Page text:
PEARL HARBOR, Hawaii (NNS) -- You could call it a family reunion, and it happens every year. Like clockwork, Mary Kreigh comes to Hawaii to visit her twin sister, Nancy.
However, this is not a typical reunion, because Nancy doesn't really live here.
According to Mary, her father, Chief Yeoman Albert T. D. Wagner, had a plan for the final resting place of his daughter, Nancy, who died prematurely in the Philippines. Wagner had his daughter cremated and wanted to spread her ashes at sea.
In fact, he was storing her urn in his locker aboard his ship, USS Utah (AG 16). All he needed was a chaplain, and he could commit his baby to the sea.
That was the plan, but Japanese warplanes changed all that on the morning of Dec. 7, 1941.
Utah had just pulled into Pearl Harbor for the weekend of Dec. 6-7 and moored at berth Fox 11 on the west side of Ford Island. It had just finished its duties as a target ship for the fleet.
One of the first ships hit during the surprise attack by Japanese naval forces, Utah took two torpedoes in her port side. Within 12 minutes, the ship capsized, taking the lives of six officers and 51 Sailors, most trapped aboard the vessel. The others were killed from Japanese strafing attacks while they were swimming for shore.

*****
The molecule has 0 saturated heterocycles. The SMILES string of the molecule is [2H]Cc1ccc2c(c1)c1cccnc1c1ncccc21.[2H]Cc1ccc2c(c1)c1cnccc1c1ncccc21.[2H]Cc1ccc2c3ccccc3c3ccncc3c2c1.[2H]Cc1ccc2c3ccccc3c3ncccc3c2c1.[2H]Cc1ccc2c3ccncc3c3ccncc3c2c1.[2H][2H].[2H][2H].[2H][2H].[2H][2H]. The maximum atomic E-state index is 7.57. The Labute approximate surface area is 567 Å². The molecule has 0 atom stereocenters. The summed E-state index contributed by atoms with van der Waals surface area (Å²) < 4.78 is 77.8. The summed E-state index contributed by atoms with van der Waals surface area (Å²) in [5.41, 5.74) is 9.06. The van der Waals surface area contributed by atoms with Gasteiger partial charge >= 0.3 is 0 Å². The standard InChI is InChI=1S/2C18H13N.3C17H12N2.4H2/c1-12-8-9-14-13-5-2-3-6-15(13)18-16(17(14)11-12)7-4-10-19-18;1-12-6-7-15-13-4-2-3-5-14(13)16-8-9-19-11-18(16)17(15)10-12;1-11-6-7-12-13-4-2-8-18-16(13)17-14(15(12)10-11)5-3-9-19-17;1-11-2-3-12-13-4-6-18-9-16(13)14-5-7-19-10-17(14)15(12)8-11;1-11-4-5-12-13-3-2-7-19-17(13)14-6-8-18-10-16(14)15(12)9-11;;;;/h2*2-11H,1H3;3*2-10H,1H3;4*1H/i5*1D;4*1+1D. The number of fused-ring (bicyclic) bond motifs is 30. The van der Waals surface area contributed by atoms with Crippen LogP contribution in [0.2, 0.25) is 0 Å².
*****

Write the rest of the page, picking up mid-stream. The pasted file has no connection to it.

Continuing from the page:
In all, 58 Utah Sailors died that day. Fortunately, Wagner survived that day, but his daughter's ashes went down with the ship.
"After the Navy tried to salvage the ship, my dad tried in vain to recover my sister's ashes," said Mary. "I never really knew my sister. She died when she was only two days old."
But that doesn't matter to the Wagner family. Mary still visits the Utah Memorial on Ford Island every year from her home in Lompoc, Calif., to remember.
This year, she had company. Dolores Higdon and her husband, Ray, came to the Utah Memorial to remember Dolores' 21-year-old brother, Electrician's Mate 1st Class Rudolph Martinez. Martinez died that morning 61 years ago. Joining them was Utah survivor Gean Seltzer and Pearl Harbor Medal of Honor recipient John Finn.
The small group laid wreaths at sunset Dec. 6 in memory of those who died and then threw flowers from 58 leis into the water between the memorial and the rusting ship before observing evening colors.
"I am so happy to be here," said Dolores, referring to their impromptu gathering. "Last year, we had an incredible ceremony from boats to mark the 60th anniversary of the attack. But this was no less moving. There is a certain calm here, especially at sunset. It was meaningful."
"I feel nothing but pride and pleasure that my sister is in such magnificent company," she said. "I love coming here to remember her and to honor them all. I could not ask for anything better than for her to be tenderly, carefully looked after by America's finest."
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